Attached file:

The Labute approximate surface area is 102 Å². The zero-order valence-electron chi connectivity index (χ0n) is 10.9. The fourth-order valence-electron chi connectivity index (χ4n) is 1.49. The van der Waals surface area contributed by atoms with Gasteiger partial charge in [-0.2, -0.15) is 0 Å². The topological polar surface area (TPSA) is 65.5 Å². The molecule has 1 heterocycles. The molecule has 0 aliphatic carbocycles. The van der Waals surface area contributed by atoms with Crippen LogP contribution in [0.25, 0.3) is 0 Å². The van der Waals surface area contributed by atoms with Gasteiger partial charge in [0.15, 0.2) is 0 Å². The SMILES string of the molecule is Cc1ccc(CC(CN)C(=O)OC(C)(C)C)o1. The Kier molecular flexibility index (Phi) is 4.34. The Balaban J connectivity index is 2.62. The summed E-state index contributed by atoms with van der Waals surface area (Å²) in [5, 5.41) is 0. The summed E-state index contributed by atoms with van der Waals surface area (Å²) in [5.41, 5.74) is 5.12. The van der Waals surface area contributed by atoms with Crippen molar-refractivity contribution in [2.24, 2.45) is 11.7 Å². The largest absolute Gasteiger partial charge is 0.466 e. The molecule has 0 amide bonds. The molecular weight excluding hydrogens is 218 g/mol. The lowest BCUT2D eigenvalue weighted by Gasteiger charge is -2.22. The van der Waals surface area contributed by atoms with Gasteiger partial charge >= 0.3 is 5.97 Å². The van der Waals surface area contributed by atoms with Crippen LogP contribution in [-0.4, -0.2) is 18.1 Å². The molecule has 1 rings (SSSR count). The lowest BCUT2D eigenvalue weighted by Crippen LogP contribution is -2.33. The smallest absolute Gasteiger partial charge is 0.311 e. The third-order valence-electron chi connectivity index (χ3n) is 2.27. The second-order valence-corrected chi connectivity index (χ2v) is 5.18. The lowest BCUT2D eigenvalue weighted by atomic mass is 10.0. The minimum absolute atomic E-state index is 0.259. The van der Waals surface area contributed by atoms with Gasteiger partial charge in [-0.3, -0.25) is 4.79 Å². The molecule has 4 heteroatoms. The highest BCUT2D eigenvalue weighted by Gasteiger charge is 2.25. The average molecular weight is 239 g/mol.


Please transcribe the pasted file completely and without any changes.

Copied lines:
The Labute approximate surface area is 102 Å². The zero-order valence-electron chi connectivity index (χ0n) is 10.9. The fourth-order valence-electron chi connectivity index (χ4n) is 1.49. The van der Waals surface area contributed by atoms with Gasteiger partial charge in [-0.2, -0.15) is 0 Å². The topological polar surface area (TPSA) is 65.5 Å². The molecule has 1 heterocycles. The molecule has 0 aliphatic carbocycles. The van der Waals surface area contributed by atoms with Crippen LogP contribution in [0.25, 0.3) is 0 Å². The van der Waals surface area contributed by atoms with Gasteiger partial charge in [0.15, 0.2) is 0 Å². The SMILES string of the molecule is Cc1ccc(CC(CN)C(=O)OC(C)(C)C)o1. The Kier molecular flexibility index (Phi) is 4.34. The Balaban J connectivity index is 2.62. The summed E-state index contributed by atoms with van der Waals surface area (Å²) in [5, 5.41) is 0. The summed E-state index contributed by atoms with van der Waals surface area (Å²) in [5.41, 5.74) is 5.12. The van der Waals surface area contributed by atoms with Crippen molar-refractivity contribution in [2.24, 2.45) is 11.7 Å². The largest absolute Gasteiger partial charge is 0.466 e. The molecule has 0 amide bonds. The molecular weight excluding hydrogens is 218 g/mol. The lowest BCUT2D eigenvalue weighted by Gasteiger charge is -2.22. The van der Waals surface area contributed by atoms with Gasteiger partial charge >= 0.3 is 5.97 Å². The van der Waals surface area contributed by atoms with Crippen LogP contribution in [-0.4, -0.2) is 18.1 Å². The molecule has 1 rings (SSSR count). The lowest BCUT2D eigenvalue weighted by Crippen LogP contribution is -2.33. The smallest absolute Gasteiger partial charge is 0.311 e. The third-order valence-electron chi connectivity index (χ3n) is 2.27. The second-order valence-corrected chi connectivity index (χ2v) is 5.18. The lowest BCUT2D eigenvalue weighted by atomic mass is 10.0. The minimum absolute atomic E-state index is 0.259. The van der Waals surface area contributed by atoms with Gasteiger partial charge in [-0.3, -0.25) is 4.79 Å². The molecule has 4 heteroatoms. The highest BCUT2D eigenvalue weighted by Gasteiger charge is 2.25. The average molecular weight is 239 g/mol.